Bill Whalen, I’m neither a foreign policy nor national security wonk, so I’ll leave it to others to weigh the geopolitical merits of President Trump’s immigration executive order. But having dabbled in the black art of political message-crafting, what seems apparent is a line uttered by Strother Martin’s character in “Cool Hand Luke”: “What we
Bill Whalen, As I readied for President Donald Trump’s inaugural address, thoughts of James K. Polk came to mind. Not that America’s 45th and 11th chief executives are peas in a personality pod. Trump has long thrived on an oversized existence; Polk was a grind who didn’t like to socialize (“No president who performs his
Bill Whalen, For nearly seventeen months now, I presumed that Donald Trump was playing an elaborate game of chicken with the American people. Sure, Trump was running for president. But there’s no way it would last until Election Day. The moment another Republican embraced the border wall, or Trump tired of the candidates’ debates,
The best thing about holding what might be a repugnant brawl of a presidential debate in Las Vegas? It’s hard to shock the locals. Sin City is where Mike Tyson decided to take a chunk out of Evander Holyfield’s ear and, about a mile away, where Tupac Skakur found himself on the wrong side of
William Whalen, It’s a strange time to be in St. Louis. For the first time since 2010, the Cardinals failed to make the playoffs. The St. Louis Rams are no more, having returned to their Los Angeles past. Maybe strangest of all: the political Shocktoberfest that is the 2016 presidential election, culminating in the second
William Whalen, Prior to Tuesday’s offering in Farmville, the last such national candidates’ debate in the Commonwealth of Virginia was in 1992 – well before Blackberries, back taxes and beauty queens drove the presidential narrative. That debate, on the campus of the University of Richmond, holds two dubious distinctions. It marked the first time that
William Whalen, The tiny Virginia town of Farmville, home to Longwood University and Tuesday night’s vice presidential debate, prides itself as a “Tree City USA” – the benefits of which, we’re told, include “a framework for action, education, a positive image and citizen pride.” It’s safe to assume that the evening’s two combatants – Virginia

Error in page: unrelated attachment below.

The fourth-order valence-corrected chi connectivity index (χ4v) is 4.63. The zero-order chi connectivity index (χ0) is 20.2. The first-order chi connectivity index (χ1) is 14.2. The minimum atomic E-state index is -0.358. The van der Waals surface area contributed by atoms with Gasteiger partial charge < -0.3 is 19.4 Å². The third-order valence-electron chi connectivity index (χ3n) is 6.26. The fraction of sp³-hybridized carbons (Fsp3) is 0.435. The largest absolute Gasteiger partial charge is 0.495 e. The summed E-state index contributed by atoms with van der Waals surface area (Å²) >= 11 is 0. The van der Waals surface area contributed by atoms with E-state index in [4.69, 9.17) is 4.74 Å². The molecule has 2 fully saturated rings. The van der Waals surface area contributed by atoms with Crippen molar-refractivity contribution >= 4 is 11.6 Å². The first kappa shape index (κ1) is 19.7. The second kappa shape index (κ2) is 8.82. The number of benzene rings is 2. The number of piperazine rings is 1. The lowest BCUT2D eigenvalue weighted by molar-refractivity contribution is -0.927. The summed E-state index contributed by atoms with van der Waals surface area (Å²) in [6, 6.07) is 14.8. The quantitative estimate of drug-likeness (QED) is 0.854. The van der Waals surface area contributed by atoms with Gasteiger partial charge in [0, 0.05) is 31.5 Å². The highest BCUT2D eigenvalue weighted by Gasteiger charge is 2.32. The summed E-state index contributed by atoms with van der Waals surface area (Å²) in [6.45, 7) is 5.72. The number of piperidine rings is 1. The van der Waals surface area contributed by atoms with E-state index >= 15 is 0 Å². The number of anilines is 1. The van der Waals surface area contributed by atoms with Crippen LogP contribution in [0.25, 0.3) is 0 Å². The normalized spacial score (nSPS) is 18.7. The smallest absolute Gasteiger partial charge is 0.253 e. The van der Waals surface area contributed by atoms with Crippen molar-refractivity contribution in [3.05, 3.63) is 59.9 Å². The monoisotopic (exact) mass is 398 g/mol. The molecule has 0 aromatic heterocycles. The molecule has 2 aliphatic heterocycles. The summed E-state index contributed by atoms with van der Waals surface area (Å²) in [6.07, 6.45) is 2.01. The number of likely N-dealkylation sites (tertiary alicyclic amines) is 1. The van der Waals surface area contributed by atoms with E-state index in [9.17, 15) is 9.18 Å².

William Whalen, If history’s any indication, America is in for a letdown come Tuesday night when the two vice presidential hopefuls square off at Longwood College, which is a good hour’s drive west of Richmond, Virginia. And it has nothing to do with evening’s two participants – Virginia Sen. Tim Kaine and Indiana Gov. Mike
William Whalen, I’m not a doctor, nor do I play one on television, so I’ll take a pass on diagnosing Hillary Clinton’s medical condition. Instead, I’m reading Mrs. Clinton’s political chart. And it indicates at least four ways that concerns over her personal health could adversely affect the health of her presidential run. 1.
William Whalen, With all due respect to those Democrats in the nation’s capital holding a presidential primary next Tuesday, the jury’s already rendered its verdict. Donald Trump will be the Republicans’ nominee – the first nonpolitician to earn that distinction since Dwight Eisenhower back in 1952. Hillary Clinton will do the honors for the
William Whalen, Whoever dubbed Tuesday, April 26 the “Acela Primary” (because the five states that held primaries on that day coincide with the route of Amtrak’s fastest carrier) needs a refresher in how trains and Republican presidential hopefuls run. The Washington-to-Boston Acela service is known for the three things: speed, “quiet cars” and higher fares.
William Whalen, There are two ways to analyze Donald Trump’s decisive win in New York’s presidential primary. First, it’s the acknowledgment of a big run for Trump this week and next during which the GOP frontrunner will amass delegates at a faster clip than any of the other three Republicans in the race – in